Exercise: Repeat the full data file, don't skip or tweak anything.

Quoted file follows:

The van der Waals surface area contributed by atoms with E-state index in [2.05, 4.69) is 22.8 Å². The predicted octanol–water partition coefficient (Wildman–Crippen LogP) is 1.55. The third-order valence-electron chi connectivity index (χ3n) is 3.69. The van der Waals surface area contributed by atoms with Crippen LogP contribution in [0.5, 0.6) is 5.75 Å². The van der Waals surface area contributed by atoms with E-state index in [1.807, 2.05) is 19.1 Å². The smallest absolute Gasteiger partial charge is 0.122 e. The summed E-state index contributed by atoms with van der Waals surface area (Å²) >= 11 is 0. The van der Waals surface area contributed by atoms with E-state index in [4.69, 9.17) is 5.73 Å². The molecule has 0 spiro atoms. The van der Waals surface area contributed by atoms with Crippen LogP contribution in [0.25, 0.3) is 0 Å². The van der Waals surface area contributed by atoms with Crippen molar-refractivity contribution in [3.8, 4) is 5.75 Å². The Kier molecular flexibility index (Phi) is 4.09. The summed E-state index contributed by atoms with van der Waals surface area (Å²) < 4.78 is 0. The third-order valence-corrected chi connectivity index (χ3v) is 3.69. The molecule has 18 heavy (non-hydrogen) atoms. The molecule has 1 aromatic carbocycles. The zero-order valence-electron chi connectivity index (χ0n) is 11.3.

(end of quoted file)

The van der Waals surface area contributed by atoms with E-state index in [2.05, 4.69) is 22.8 Å². The predicted octanol–water partition coefficient (Wildman–Crippen LogP) is 1.55. The third-order valence-electron chi connectivity index (χ3n) is 3.69. The van der Waals surface area contributed by atoms with Crippen LogP contribution in [0.5, 0.6) is 5.75 Å². The van der Waals surface area contributed by atoms with E-state index in [1.807, 2.05) is 19.1 Å². The smallest absolute Gasteiger partial charge is 0.122 e. The summed E-state index contributed by atoms with van der Waals surface area (Å²) >= 11 is 0. The van der Waals surface area contributed by atoms with E-state index in [4.69, 9.17) is 5.73 Å². The molecule has 0 spiro atoms. The van der Waals surface area contributed by atoms with Crippen LogP contribution in [0.25, 0.3) is 0 Å². The van der Waals surface area contributed by atoms with Crippen molar-refractivity contribution in [3.8, 4) is 5.75 Å². The Kier molecular flexibility index (Phi) is 4.09. The summed E-state index contributed by atoms with van der Waals surface area (Å²) < 4.78 is 0. The third-order valence-corrected chi connectivity index (χ3v) is 3.69. The molecule has 18 heavy (non-hydrogen) atoms. The molecule has 1 aromatic carbocycles. The zero-order valence-electron chi connectivity index (χ0n) is 11.3.